Better Software Conference – Day 1

As noted previously, I spent all of last week at the Better Software Conference. I was speaking on Thursday, but prior to that, I had the opportunity to attend a variety of technical discussions and workshops. Here is my coverage of the first day.

After travel delays that turned 5 hours of flight time into a buddy-travel script, I attended Jean Tabaka's session on Scrum: Project Management for Agile Software Development. When I walked in the door, I knew basically nothing about Scrum other than it was a type/set of agile practices. I'd heard of RallyDev from their training, but not even much there. I have to say that overall the experience was great.

First, let's talk a bit about what Scrum is. Scrum is a set of practices for agile development. It revolves around “3 ceremonies and 2 artefacts” which fit together to create the concept of Sprints. Each Sprint is essentially a phase of the project which is populated by a number of work items from the Product Backlog which are called the Work Backlog. A few key meetings such as Daily Standups which last 10-15 minutes every day and requires everyone to share what they have and haven't accomplished along with what's blocking them. Then there's a final meeting of each Sprint consisting of a demo of the new functions/software/etc and a review of the iteration. Sounds pretty simple, right?

What Jean did was quite interesting… she had giant sticky-note pages with various key points describing the process, the history, practices, etc and then collected a number of points from the audience. Then she split the workshop into a series of hour long Sprints and let us set priorities on which topics should/shouldn't be covered during each iteration. Since we (aka the customers) were allowed to pick the specific items from the Product Backlog, we were able to cover our most important points first. At the end of each session we did the Sprint Review to discuss what went well, which related points had been covered, and what strategy changes to use to improve the next iteration. We came up with things such as identifying the scope of work for given items and holding questions until specified breaks to speed the coverage. During the 10-15 minute breaks, we chose which points to cover. At the end of the day after our 5 (6?) sprints, the general consensus was that we covered the most important items, had a better understanding of the process, and didn't mind that we still had a third to half of the items left.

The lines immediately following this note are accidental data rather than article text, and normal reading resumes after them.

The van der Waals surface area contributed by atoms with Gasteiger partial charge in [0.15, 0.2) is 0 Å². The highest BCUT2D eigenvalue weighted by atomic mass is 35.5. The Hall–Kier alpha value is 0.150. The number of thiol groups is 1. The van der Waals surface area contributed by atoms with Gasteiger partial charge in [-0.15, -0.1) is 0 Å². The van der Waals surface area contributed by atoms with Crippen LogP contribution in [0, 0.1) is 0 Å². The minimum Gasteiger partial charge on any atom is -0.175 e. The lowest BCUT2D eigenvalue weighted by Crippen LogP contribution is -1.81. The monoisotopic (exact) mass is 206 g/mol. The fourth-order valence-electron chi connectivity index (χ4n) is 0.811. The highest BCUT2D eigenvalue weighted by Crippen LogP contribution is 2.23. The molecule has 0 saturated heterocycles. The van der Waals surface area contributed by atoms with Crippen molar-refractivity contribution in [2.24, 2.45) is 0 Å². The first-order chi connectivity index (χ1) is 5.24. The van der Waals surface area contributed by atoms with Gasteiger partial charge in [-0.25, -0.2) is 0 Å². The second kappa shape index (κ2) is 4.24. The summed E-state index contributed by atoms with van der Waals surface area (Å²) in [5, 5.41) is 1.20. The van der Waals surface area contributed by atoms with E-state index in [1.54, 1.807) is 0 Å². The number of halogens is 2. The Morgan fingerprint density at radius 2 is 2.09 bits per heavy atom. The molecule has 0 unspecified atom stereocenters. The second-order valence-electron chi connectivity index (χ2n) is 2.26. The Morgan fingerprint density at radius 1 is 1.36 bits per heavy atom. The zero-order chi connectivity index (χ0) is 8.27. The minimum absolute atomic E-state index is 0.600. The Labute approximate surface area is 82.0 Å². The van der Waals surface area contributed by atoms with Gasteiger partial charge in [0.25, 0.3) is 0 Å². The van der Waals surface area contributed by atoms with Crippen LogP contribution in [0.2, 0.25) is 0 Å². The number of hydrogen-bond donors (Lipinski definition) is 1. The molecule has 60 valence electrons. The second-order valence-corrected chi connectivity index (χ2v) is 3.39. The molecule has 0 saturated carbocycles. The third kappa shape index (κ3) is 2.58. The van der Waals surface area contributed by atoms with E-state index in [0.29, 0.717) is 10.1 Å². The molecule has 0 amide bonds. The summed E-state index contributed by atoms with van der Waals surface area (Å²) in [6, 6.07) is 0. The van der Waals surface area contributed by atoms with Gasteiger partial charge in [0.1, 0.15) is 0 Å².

This seems like a minor point, but it was a great object lesson showing that everything that seems important isn't always so once the project begins and a product begins to form. If there was nothing else to take away, the power of this lesson was enlightening and immensely satisfying.

During the midpoint of the day, we did another exercise to further demonstrate this. We created our own product – a tour brochure for a Martian visiting Earth – from a rough set of guidelines and requirements. Each team chose a Customer and was tasked with negotiating a set of requirements they were going to meet during this Sprint along with doing the work involved. We ended up with a pair of 10 minute work cycles with a Standup Meeting in between. We laid out the top 4-5 items in our work logs, let people step up to the tasks (and assigned the rest), and dove in for 10 minutes. Yes, we literally stood up during the Standup meeting. For the second 10 minutes, all of the ideas began to come together to create the product and then our Customer demonstrated it for all to see.

Overall, the process was amazing. We were able to get direction from the Customer on priorities from the beginning. Since we were all working in a common space, we were able to kick around ideas and actually develop a theme for all of us to work towards. Finally, once we had work starting to appear and some of our subteams wrapped up, we were able to piece together the product into a cohesive whole with litte difficulty. It was a contrived project, but the process was satisfying.

In summary, using the Scrum process to teach the Scrum process was a great object lesson. Jean did a great job of getting the core points across, teaching the basics of the process, and keeping progress moving. The only complaint was that as a group of newbies, we tended to choose things which were important to us early on instead of what would have improved understanding in the process and teaching. I think a bit more guidance on the core issues during the first or second iteration would have helped head off a few questions that cropped up later on. If I had the opportunity, I'd definitely go to another Scrum/Project Management course from her.